How Seamless Defied Sandy, Kept The Hot Meals Coming, And Inspired Twitter Love

If you think those lo mein noodles that arrived post-hurricane were a miracle, you're not wrong. Here's what Seamless CEO Jonathan Zabusky learned this week about contingency plans and delighting customers amid disaster.

Seamless is a staple for many hungry New Yorkers who lack time or prefer to use their ovens for designer-shoe storage. So as he braced for the worst of Hurricane Sandy, Jonathan Zabusky, CEO of the online food-delivery service, knew he'd best come armed with a multi-pronged contingency plan if he wanted the mutual good feelings to continue.

Times of crisis offer companies memorable opportunities to either pleasantly surprise or royally tick off their customer bases in a way that can reveal something (nice or not so) about the company's leadership and culture. Here, Zabusky shares the most important lessons he learned about staving off complaints, and even delighting customers, during a difficult week.

Get Out In Front Of Disaster

Zabusky had employees begin contacting partner restaurants on Sunday to ask if they were planning on closing due to the storm. That way, Seamless could accurately update its site so customers wouldn’t accidentally be placing orders with closed restaurants.

And before Sandy had even arrived, Seamless employees were already well-versed in various possible scenarios, such as when a restaurant didn’t confirm orders or when order volume was through the roof.

"We rehearsed a number of scenarios ahead of time so everyone would know what to do," Zabusky says.

Cross-Train Employees

Seamless has more than 300 employees across the company who work in different departments, from data entry to restaurant relations to sales and business development. But customer care is the only part of Seamless that hungry customers interact with when they call to complain. So Zabusky, prepared for the influx of disgruntled calls that would inevitably flow through during Sandy, made sure employees from all parts of the company were already cross-trained in how to interact with customers. That way, Seamless was able to staff its customer care team with about 50 additional employees from elsewhere in the company. "In a situation like this, it's not important to have employees entering menu data or making sales," Zabusky says.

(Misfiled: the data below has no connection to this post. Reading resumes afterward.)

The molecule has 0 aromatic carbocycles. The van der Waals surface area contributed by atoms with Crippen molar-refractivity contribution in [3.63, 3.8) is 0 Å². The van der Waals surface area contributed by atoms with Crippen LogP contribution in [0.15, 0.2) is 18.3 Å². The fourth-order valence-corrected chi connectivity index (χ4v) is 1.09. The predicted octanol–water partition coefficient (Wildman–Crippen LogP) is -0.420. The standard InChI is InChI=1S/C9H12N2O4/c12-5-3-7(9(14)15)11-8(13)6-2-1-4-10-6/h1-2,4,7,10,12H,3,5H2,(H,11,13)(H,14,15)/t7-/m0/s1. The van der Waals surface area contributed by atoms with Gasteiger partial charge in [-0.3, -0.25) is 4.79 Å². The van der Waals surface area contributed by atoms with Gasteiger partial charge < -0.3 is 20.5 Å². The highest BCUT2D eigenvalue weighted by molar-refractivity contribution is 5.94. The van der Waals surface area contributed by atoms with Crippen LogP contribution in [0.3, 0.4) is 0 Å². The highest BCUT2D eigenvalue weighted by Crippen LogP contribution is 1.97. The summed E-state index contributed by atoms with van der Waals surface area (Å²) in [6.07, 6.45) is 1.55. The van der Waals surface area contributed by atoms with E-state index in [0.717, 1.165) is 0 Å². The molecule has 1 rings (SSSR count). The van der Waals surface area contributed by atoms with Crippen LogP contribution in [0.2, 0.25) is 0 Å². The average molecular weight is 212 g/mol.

Jonathan Zabusky
And rather than wait till the last minute to hurriedly train staff, Seamless requires the vast majority of new employees to take a turn through customer care, regardless of what they were hired for, Zabusky says.

"People who come to Seamless will all have some experience with our order monitor and troubled orders so they can experience what it’s like, no matter what their job is," he says.

Use The Opportunity To Experiment

Normally, Zabusky says Seamless’s partner restaurants have the ability to set their expected delivery time for orders. But during the storm, open restaurants were getting slammed with orders and often unintentionally gave customers misleading delivery times. So he used the opportunity to experiment with what would happen if Seamless told customers to expect longer delivery times.

"We can know ahead of time if a restaurant isn't going to be able to keep up with their delivery estimate timeframe," Zabusky says. "So in the case of certain neighborhoods with a lot of closings, we proactively raised the delivery estimates for the restaurants that were still open."

What he found was that as Seamless elongated the expected delivery timelines, it saw a significant decrease in inbound complaint calls because peoples’ expectations were more realistic.

"If you tell someone their order is going to be there in an hour and it gets there sooner, they’ll be much more likely to have their expectations met," he says.

And happy, fed customers are good for Seamless in any weather, so Zabusky says Seamless will be paying very close attention to experimenting with expected delivery times in the future.

Keep Your Customers In The Loop